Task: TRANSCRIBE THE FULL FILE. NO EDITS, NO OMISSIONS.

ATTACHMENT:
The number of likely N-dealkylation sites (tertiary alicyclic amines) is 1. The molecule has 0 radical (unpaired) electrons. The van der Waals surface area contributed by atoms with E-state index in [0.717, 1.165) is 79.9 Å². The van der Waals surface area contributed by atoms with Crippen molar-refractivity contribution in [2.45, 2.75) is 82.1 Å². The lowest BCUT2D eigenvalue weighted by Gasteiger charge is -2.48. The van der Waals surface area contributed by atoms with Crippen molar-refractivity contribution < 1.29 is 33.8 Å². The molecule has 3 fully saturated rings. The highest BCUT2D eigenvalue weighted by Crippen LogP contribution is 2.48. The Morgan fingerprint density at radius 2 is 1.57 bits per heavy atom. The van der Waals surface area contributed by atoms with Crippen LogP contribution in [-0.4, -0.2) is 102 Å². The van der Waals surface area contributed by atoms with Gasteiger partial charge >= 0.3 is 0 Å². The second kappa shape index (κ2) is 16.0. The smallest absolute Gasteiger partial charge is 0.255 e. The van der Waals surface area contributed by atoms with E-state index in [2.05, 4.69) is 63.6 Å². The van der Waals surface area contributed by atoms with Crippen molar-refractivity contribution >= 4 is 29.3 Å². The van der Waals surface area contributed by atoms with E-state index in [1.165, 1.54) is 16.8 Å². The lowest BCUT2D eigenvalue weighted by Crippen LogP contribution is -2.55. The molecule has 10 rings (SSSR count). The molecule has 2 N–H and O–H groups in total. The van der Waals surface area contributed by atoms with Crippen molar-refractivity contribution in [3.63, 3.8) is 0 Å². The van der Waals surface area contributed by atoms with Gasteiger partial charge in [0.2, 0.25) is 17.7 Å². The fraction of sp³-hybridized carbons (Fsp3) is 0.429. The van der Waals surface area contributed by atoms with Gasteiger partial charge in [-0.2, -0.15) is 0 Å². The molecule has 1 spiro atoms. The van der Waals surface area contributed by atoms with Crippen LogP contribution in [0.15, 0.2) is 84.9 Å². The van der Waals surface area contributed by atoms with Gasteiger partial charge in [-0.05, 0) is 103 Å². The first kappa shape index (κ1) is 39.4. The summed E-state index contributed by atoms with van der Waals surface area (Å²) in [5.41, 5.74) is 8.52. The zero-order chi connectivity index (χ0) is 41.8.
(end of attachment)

The number of likely N-dealkylation sites (tertiary alicyclic amines) is 1. The molecule has 0 radical (unpaired) electrons. The van der Waals surface area contributed by atoms with E-state index in [0.717, 1.165) is 79.9 Å². The van der Waals surface area contributed by atoms with Crippen molar-refractivity contribution in [2.45, 2.75) is 82.1 Å². The lowest BCUT2D eigenvalue weighted by Gasteiger charge is -2.48. The van der Waals surface area contributed by atoms with Crippen molar-refractivity contribution < 1.29 is 33.8 Å². The molecule has 3 fully saturated rings. The highest BCUT2D eigenvalue weighted by Crippen LogP contribution is 2.48. The Morgan fingerprint density at radius 2 is 1.57 bits per heavy atom. The van der Waals surface area contributed by atoms with Crippen LogP contribution in [-0.4, -0.2) is 102 Å². The van der Waals surface area contributed by atoms with Gasteiger partial charge >= 0.3 is 0 Å². The second kappa shape index (κ2) is 16.0. The smallest absolute Gasteiger partial charge is 0.255 e. The van der Waals surface area contributed by atoms with E-state index in [2.05, 4.69) is 63.6 Å². The van der Waals surface area contributed by atoms with Crippen molar-refractivity contribution >= 4 is 29.3 Å². The van der Waals surface area contributed by atoms with E-state index in [1.165, 1.54) is 16.8 Å². The lowest BCUT2D eigenvalue weighted by Crippen LogP contribution is -2.55. The molecule has 10 rings (SSSR count). The molecule has 2 N–H and O–H groups in total. The van der Waals surface area contributed by atoms with Crippen molar-refractivity contribution in [3.63, 3.8) is 0 Å². The van der Waals surface area contributed by atoms with Gasteiger partial charge in [0.2, 0.25) is 17.7 Å². The fraction of sp³-hybridized carbons (Fsp3) is 0.429. The van der Waals surface area contributed by atoms with Gasteiger partial charge in [-0.2, -0.15) is 0 Å². The molecule has 1 spiro atoms. The van der Waals surface area contributed by atoms with Crippen LogP contribution in [0.15, 0.2) is 84.9 Å². The van der Waals surface area contributed by atoms with Gasteiger partial charge in [-0.05, 0) is 103 Å². The first kappa shape index (κ1) is 39.4. The summed E-state index contributed by atoms with van der Waals surface area (Å²) in [5.41, 5.74) is 8.52. The zero-order chi connectivity index (χ0) is 41.8.